Heeks’ views on the MDGs goals are very similar to my views. Development projects aiming to accomplish MDGs should be guided by the head more than the heart. Sometimes the heart has good intentions, but success is not found. The industrialized gets richer by implementing projects that will advance their economy. China’s work in Africa is a prime example. China claims to be helping with development in Africa by providing more work and improving its economy with more resources, but this isn’t true. Many Africans aren’t being hire by these Chinese companies, but these companies are bringing in their own people for labor. It is as if they are only using Africa for its resources and land. Philanthropy and social development aspects are only after-effects of these projects not the driving force behind them. As stated by Heeks, we should shift away from the hype of telecenters and e-government in remote regions where they will not be useful there. There isn’t proper infrastructure for these technologies in such rural places. The future of ICTs & the MDGs will rely on
- Breaking the hegemony by leaving the one size fits all view
- Back office implementation rather than front office implementation
- Following the cowpaths by using things that already exists rather than develop new ideas
Three good ways to merge ICTs into development that can accomplish the MDGs is to use ICTs directly, indirectly, and strategically. We must provide access to these new technologies, but also improve the efficiency and connection between these technologies and the resources available in developing locations. In addition, we must strategically implement ICTs in a way to support development perhaps as a tool or resource hub. This I believe can be done through education.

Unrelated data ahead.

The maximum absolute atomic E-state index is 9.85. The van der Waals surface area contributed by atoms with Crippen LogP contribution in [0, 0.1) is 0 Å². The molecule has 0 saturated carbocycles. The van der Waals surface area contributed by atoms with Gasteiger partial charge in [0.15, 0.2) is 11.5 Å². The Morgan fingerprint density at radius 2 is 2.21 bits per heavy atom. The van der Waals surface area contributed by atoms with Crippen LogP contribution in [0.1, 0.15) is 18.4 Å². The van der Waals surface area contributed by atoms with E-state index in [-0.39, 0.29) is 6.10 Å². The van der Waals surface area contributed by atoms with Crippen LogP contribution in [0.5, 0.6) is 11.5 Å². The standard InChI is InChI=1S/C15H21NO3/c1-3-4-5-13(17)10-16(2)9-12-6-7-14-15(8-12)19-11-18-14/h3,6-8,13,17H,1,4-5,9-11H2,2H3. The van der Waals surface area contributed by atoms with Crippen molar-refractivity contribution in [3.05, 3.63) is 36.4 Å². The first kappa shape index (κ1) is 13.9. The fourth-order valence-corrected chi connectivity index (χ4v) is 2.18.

- We must engage users in the process. This will allow the population in question a way to voice their ideas, opinions, and state what they truly want rather than a “stranger” telling them what they need.
- We must identify resources, tools, and trends that will help ensure better results. Background work will allow project leaders to understand and predict what methods will work and what methods won’t rather than just going in heads first.
- Provide easy to understand and quick information to the population we are working with. This will promote advocacy for our project and gain more supports from those we are working to help.
- Display transparency to ensure that countries are not implementing development projects with hidden agendas.
I think the idea of using grassroots methods to increase participation and success is needed for ICTs to work with the MDGs. This will build trust and cooperation among all those involved in a particular project, both those helping and those being helped.